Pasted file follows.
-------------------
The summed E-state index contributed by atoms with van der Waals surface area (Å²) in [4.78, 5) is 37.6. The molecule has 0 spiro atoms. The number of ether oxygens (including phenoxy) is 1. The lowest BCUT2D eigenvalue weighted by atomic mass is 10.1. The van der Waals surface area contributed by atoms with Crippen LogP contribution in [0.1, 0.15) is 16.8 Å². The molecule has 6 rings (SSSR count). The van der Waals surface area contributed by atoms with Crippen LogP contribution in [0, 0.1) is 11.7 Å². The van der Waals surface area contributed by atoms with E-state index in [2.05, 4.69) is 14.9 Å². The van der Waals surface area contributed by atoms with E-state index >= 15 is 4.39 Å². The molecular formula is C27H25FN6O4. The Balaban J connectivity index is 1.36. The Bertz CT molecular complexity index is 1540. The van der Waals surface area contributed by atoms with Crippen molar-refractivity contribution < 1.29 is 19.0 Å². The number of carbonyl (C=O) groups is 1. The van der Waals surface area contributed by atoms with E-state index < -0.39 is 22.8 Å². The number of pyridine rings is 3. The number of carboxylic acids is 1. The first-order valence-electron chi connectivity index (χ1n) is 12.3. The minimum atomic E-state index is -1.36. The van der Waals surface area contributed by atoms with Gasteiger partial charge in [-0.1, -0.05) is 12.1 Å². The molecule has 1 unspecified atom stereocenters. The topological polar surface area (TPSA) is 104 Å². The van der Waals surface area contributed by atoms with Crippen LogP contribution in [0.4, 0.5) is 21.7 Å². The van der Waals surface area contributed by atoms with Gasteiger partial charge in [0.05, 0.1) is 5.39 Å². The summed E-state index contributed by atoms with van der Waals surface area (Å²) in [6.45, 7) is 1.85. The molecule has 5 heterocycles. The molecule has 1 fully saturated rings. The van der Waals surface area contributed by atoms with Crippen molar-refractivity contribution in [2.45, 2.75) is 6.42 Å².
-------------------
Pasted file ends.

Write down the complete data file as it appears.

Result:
The summed E-state index contributed by atoms with van der Waals surface area (Å²) in [4.78, 5) is 37.6. The molecule has 0 spiro atoms. The number of ether oxygens (including phenoxy) is 1. The lowest BCUT2D eigenvalue weighted by atomic mass is 10.1. The van der Waals surface area contributed by atoms with Crippen LogP contribution in [0.1, 0.15) is 16.8 Å². The molecule has 6 rings (SSSR count). The van der Waals surface area contributed by atoms with Crippen LogP contribution in [0, 0.1) is 11.7 Å². The van der Waals surface area contributed by atoms with E-state index in [2.05, 4.69) is 14.9 Å². The van der Waals surface area contributed by atoms with E-state index >= 15 is 4.39 Å². The molecular formula is C27H25FN6O4. The Balaban J connectivity index is 1.36. The Bertz CT molecular complexity index is 1540. The van der Waals surface area contributed by atoms with Crippen molar-refractivity contribution < 1.29 is 19.0 Å². The number of carbonyl (C=O) groups is 1. The van der Waals surface area contributed by atoms with E-state index < -0.39 is 22.8 Å². The number of pyridine rings is 3. The number of carboxylic acids is 1. The first-order valence-electron chi connectivity index (χ1n) is 12.3. The minimum atomic E-state index is -1.36. The van der Waals surface area contributed by atoms with Gasteiger partial charge in [-0.1, -0.05) is 12.1 Å². The molecule has 1 unspecified atom stereocenters. The topological polar surface area (TPSA) is 104 Å². The van der Waals surface area contributed by atoms with Crippen LogP contribution in [0.4, 0.5) is 21.7 Å². The van der Waals surface area contributed by atoms with Gasteiger partial charge in [0.05, 0.1) is 5.39 Å². The summed E-state index contributed by atoms with van der Waals surface area (Å²) in [6.45, 7) is 1.85. The molecule has 5 heterocycles. The molecule has 1 fully saturated rings. The van der Waals surface area contributed by atoms with Crippen molar-refractivity contribution in [2.45, 2.75) is 6.42 Å².